Just to let you know: May 18th was “no dirty dishes day,” and May 27th is “sunscreen day.” While I greatly appreciate clean dishes and everyone should indeed wear sunscreen, I’m going to say that the more important day of this month is “plant a vegetable garden” day which happens every year on May 19th. Thinking of taking the plunge? Here are five reasons why you should plant a vegetable garden this year.
Eating fresh, organic fruits and vegetables is good for you. And there’s nothing fresher than the fruits and veggies you grow yourself. Also, you can be sure they are entirely free of any chemicals because you are the one growing them. This is the purest form of farm-to-table eating. And if you have kids, getting them in the garden early and giving them a taste of good foods will go a long way in creating healthy and lasting eating habits.
While it’s possible to buy organic at the grocery store, it does cost more. But with your garden, you can grow organic produce at a fraction of the price. Sure, there are some setup costs, but the return on your investment for this year and years to come makes it more than worth it.
We’re all trying to exercise more but finding the time to do so isn’t always easy. So, being able to get our exercise while also doing something else is a win-win. According to the Centers for Disease Control and Prevention, gardening is exercise, and 30-45 minutes in the yard can burn up to 300 calories.
If there’s one thing we’ve learned over this last year, our mental health is just as important as our physical health. And finding ways to reduce stress and anxiety can have a positive impact on our lives. Well, guess what? Gardening lowers cortisol levels, which is a chemical produced by the body in response to stress. And if you don’t want to work, just walking or sitting in the garden has positive benefits too. So much so that more and more hospitals are providing garden areas for patients and their staff.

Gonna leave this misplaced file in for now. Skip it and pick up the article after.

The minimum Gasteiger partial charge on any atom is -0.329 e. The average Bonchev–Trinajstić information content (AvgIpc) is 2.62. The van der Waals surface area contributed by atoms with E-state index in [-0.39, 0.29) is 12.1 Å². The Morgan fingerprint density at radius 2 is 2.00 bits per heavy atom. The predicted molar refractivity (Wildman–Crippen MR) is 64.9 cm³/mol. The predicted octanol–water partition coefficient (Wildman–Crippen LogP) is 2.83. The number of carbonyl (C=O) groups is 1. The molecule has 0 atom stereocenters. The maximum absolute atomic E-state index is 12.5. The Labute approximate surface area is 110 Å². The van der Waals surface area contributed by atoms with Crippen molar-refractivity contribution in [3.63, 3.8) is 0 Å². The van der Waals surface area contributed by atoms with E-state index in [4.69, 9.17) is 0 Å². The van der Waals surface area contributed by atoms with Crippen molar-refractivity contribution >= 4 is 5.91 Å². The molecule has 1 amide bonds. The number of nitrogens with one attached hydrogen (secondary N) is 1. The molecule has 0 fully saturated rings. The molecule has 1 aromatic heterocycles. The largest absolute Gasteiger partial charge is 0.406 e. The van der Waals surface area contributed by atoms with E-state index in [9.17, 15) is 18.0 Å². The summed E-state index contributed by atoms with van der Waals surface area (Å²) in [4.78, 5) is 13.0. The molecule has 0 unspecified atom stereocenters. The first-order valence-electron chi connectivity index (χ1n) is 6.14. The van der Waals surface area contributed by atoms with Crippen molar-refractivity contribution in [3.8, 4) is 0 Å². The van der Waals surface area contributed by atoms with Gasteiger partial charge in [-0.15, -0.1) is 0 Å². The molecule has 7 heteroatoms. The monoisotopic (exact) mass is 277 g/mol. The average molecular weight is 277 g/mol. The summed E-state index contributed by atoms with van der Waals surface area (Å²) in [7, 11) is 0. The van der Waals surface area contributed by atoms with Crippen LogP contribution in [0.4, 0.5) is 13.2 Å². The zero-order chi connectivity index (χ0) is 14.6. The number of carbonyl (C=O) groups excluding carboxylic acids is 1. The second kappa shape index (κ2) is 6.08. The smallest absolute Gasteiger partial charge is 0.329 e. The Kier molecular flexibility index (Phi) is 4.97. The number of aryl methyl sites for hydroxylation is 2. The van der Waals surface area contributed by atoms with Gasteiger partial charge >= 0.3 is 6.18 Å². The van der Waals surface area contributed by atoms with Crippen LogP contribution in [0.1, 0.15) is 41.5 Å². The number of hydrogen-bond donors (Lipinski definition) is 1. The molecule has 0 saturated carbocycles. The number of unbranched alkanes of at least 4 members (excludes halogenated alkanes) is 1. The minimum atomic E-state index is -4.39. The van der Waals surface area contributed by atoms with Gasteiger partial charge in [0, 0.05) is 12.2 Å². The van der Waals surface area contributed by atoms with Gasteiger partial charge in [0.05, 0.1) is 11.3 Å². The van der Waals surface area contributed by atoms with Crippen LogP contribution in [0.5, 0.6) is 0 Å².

Gardening is an excellent thing to do on an individual, micro-level. But it can have a positive impact on a grander, macro-level as well. Think about all of the fossil fuels burned transporting the food you eat from where it’s grown to the grocery store near you. And what about the packaging it comes in? By growing your fruits and veggies and relying less on grocery stores, you are helping reduce the strain it puts on the environment. By growing your food organically, you are doing your part in reducing the number of chemicals and pollutants in our soil and water.
So, do your dishes, put on some sunscreen and get out there and plant a vegetable garden. Do it for you and your planet.